• \$\begingroup\$ The supposed duplicate question is similar, but I also think your question is more specific and answerable. The other question has a very wide scattering of answers that I think confuse more than illuminate. It takes 5 votes to reopen a question, so it's not likely, but I have cast my one vote. \$\endgroup\$ – Olin Lathrop May 30 '12 at 19:28
  • \$\begingroup\$ I do appreciate that. I contacted him also in the ask a moderator chat. If not, I believe I am basically between Netduino and Arduino anyways, so that other post is very helpful. Thanks for the support! \$\endgroup\$ – Anthony Greco May 30 '12 at 19:30
  • \$\begingroup\$ This is a consistent issue, we have a mass of users visiting our site from stack overflow. This question in a very close form is asked regularly but wen cannot constantly answer opinion questions of what kits someone should buy with a lightly different situation. I can write 10 different answers that are all equally valid to this, what you are asking is too broad. We accepted an answer was needed though and the question your post was closed as a duplicate of is our answer to that. (cc@OlinLathrop) \$\endgroup\$ – Kortuk May 31 '12 at 5:03
  • \$\begingroup\$ I appreciate the fact that you feel this is to vague and an opinion question, thus the reason for closing it. That in itself is completely acceptable. However, in no way once so ever is my question even remotely related to his or any answers in his. The "it is a duplicate" is extremely miss leading and anyone who stumbles upon this and reads that in attempts to get help is going to be wasting their time, because it does not relate once so ever. You in essence wasting peoples time linking to that. \$\endgroup\$ – Anthony Greco May 31 '12 at 18:19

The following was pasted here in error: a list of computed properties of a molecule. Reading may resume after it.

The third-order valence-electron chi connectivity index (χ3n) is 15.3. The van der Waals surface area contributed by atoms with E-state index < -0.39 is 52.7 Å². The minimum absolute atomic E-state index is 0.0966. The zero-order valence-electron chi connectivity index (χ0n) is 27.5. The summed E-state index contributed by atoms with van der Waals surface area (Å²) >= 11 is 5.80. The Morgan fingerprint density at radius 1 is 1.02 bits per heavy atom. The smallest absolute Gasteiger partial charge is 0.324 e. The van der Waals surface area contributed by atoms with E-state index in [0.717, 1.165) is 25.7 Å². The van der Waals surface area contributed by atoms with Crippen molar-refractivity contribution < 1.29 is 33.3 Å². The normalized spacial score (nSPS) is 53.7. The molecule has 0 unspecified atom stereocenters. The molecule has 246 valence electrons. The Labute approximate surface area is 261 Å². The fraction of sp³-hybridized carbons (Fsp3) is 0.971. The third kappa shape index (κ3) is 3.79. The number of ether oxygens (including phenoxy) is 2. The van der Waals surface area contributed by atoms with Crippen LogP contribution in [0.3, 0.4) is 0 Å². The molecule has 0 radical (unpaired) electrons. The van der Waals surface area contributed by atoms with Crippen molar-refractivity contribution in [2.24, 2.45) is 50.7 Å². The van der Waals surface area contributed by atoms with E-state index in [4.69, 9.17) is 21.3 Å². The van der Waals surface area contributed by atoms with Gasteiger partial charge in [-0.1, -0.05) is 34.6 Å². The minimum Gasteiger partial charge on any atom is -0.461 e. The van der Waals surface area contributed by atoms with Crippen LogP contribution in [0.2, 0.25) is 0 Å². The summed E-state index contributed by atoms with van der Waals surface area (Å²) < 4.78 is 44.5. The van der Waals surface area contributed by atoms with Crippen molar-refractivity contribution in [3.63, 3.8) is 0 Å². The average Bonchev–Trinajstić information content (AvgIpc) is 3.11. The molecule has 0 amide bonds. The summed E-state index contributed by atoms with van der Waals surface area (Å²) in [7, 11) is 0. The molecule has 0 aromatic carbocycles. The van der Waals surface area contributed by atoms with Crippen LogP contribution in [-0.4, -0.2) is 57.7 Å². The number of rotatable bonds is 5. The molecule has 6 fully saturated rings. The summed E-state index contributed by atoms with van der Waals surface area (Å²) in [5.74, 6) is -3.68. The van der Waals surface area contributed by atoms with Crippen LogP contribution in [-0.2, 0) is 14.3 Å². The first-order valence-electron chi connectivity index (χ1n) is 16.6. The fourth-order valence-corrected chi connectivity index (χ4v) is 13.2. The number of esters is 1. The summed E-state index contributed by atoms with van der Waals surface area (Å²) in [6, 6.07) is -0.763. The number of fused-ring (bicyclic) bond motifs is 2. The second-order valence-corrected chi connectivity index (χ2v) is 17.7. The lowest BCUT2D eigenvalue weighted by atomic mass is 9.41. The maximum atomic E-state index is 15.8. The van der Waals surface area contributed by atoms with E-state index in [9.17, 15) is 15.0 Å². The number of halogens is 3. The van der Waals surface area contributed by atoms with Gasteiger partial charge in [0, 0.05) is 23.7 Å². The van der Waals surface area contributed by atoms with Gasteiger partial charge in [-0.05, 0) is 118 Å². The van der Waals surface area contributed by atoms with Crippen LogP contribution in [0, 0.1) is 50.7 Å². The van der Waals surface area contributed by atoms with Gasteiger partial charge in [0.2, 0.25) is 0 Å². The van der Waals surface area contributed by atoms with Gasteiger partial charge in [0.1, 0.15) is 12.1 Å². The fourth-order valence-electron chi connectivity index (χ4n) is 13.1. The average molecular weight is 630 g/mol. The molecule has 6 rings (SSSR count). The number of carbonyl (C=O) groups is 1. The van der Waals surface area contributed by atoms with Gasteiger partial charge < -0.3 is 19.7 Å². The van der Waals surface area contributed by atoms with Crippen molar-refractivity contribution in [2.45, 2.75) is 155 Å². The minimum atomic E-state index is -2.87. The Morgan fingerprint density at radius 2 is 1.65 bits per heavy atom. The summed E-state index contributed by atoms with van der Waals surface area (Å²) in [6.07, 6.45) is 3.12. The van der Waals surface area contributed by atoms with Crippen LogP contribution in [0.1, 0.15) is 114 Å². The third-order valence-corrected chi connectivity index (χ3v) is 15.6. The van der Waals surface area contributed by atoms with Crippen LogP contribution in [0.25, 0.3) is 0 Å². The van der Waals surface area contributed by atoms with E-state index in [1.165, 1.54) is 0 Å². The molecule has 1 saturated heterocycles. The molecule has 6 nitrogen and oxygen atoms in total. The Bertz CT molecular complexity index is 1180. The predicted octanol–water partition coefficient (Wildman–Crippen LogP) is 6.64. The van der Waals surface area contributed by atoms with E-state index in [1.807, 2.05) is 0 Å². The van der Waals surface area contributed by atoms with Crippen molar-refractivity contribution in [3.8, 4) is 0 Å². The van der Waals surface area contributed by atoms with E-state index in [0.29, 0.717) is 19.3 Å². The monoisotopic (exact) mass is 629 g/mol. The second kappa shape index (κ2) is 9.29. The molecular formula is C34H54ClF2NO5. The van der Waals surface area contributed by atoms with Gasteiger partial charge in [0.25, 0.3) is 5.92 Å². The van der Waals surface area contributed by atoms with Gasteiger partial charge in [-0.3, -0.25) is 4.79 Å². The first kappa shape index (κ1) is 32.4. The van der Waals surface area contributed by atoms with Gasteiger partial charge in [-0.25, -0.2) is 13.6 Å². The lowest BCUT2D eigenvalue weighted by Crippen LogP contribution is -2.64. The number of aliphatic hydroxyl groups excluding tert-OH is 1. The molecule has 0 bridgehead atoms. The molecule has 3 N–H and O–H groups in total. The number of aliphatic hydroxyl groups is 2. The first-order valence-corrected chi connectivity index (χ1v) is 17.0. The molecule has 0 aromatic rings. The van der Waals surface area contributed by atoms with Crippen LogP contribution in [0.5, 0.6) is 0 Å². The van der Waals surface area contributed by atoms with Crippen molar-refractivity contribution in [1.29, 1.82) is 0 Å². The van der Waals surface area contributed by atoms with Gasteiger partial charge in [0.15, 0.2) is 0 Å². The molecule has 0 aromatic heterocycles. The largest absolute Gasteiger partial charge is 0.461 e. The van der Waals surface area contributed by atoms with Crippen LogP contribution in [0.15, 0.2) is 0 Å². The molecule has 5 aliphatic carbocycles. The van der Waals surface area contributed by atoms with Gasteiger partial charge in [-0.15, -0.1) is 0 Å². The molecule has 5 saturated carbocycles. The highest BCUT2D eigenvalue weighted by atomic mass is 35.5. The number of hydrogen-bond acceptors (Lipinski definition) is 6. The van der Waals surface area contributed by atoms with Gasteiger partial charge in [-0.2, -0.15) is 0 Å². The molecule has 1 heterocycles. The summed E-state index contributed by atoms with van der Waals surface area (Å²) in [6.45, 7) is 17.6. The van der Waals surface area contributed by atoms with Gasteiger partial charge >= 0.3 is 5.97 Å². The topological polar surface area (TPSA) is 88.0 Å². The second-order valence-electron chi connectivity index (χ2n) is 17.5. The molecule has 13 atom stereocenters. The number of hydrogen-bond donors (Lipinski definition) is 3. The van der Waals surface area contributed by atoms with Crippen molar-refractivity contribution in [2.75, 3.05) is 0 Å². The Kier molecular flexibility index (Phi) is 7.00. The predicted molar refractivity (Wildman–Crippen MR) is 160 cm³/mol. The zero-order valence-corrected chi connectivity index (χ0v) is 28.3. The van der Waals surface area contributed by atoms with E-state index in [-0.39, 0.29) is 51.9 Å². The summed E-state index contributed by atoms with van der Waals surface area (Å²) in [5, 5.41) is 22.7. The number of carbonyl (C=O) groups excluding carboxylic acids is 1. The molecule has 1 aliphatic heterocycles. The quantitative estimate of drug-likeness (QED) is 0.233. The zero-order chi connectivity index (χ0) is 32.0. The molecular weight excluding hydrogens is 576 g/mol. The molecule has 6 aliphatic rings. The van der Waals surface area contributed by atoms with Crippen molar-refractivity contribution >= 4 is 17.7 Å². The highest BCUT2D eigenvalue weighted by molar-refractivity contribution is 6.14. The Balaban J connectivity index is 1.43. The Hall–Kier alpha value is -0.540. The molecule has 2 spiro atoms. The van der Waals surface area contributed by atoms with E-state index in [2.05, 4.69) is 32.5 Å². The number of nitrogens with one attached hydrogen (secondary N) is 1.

It depends on what your true goal is, to really learn about microcontrollers or to get a few projects done.

If you just want to get something done without too much having to know what is really going on, then a arduino or some other development kit like that is a good choice. These put a lot of infrastructure around the micro and dress it up with layered constructs so that you can get basic things done without a large learning investment. The downside is that all that abstraction obscures the lower levels, so this is not a good way to go if your aim is to understand those lower levels and what goes on under the hood. They also of course cost more than a bare micro, although even with a bare micro you'd have to provide some of the infrastructure yourself. Microchip has come out with a arduino compatible board that uses a PIC 32 under the hood. I forget the exact name, but from the little I've looked at it, it appears to be a good value and has better performance than traditional arduinos that use Atmel processors under the hood.